2014 GSA Annual Meeting in Vancouver, British Columbia (19–22 October 2014)

Paper No. 151-9
Presentation Time: 3:25 PM


VAN BOENING, Angela, Department of Geology and Geophysics, Texas A&M University, College Station, TX 77840 and RIGGS, Eric M., College of Geosciences, Texas A&M University, Room 202, Eller O&M Building, MS 3148 TAMU, College Station, TX 77843

Cognitive scientists have developed a variety of visualization tests to assess spatial and other visualization skills. In recent years, geology instructors have used many of these tests to quantify such skills among geology undergraduates in order to diagnose or predict performance. Previous studies suggest that the Mental Rotations Test (MRT) and the Hidden Figures Test (HFT) activate spatial and object visualization skills, respectively. For these tests, object visualization is defined as the extraction of a pattern from a noisy background and spatial visualization refers to the rotation of objects. Educators have reasoned that these visualization skills should be commonly used to solve many geologic problems and that these assessments may be used as a proxy for measuring geology students’ visualization skills.

58 students in an upper-level geology course and 40 students in an advanced field course were given the MRT and HFT. We purposefully sampled 20 students total from both groups who scored high on both assessments, high on one but low on the other, and low on both to participate in individual interviews. Classroom students were given a set of rocks, previously not examined by the students, that demonstrated highly visual characteristics, and asked to describe them, and field students were asked a series of concept questions early in the course relevant to the field course exercises.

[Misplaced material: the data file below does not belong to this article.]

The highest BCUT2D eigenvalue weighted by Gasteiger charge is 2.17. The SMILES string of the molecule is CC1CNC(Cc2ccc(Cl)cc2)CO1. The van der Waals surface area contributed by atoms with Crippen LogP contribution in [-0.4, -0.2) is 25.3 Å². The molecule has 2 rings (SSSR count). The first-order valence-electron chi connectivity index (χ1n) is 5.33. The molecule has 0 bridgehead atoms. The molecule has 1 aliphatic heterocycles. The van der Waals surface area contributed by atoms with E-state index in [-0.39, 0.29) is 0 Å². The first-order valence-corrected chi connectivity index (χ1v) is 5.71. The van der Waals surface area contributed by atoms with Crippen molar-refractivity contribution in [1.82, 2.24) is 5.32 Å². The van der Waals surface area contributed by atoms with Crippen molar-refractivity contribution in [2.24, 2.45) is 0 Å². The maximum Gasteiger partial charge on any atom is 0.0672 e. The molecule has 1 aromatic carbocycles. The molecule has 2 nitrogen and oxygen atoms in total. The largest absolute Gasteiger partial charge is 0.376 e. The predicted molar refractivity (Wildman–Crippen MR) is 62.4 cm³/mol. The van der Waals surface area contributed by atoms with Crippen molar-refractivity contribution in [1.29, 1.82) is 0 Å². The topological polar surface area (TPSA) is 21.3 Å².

We predicted that students who scored high on both tests would be able to accurately identify and describe rocks and processes that we identified as object and spatial tasks, those who scored high on the MRT but low on the HFT would do well on spatial tasks only, those who scored high on the HFT but low on the MRT would do well on object tasks only, and those who scored low on both assessments would do poorly on both tasks. However, students were largely able to identify characteristics and explain processes regardless of their cognitive assessment scores. Moreover, students seemed to draw heavily on concepts learned from sedimentology/stratigraphy and structural geology courses they have taken. This may suggest that these two cognitive assessments are not suitable tools for measuring these specific visualization skills in a geological context, or at least that these spatial skills are not directly linked to geologic reasoning in a simple manner.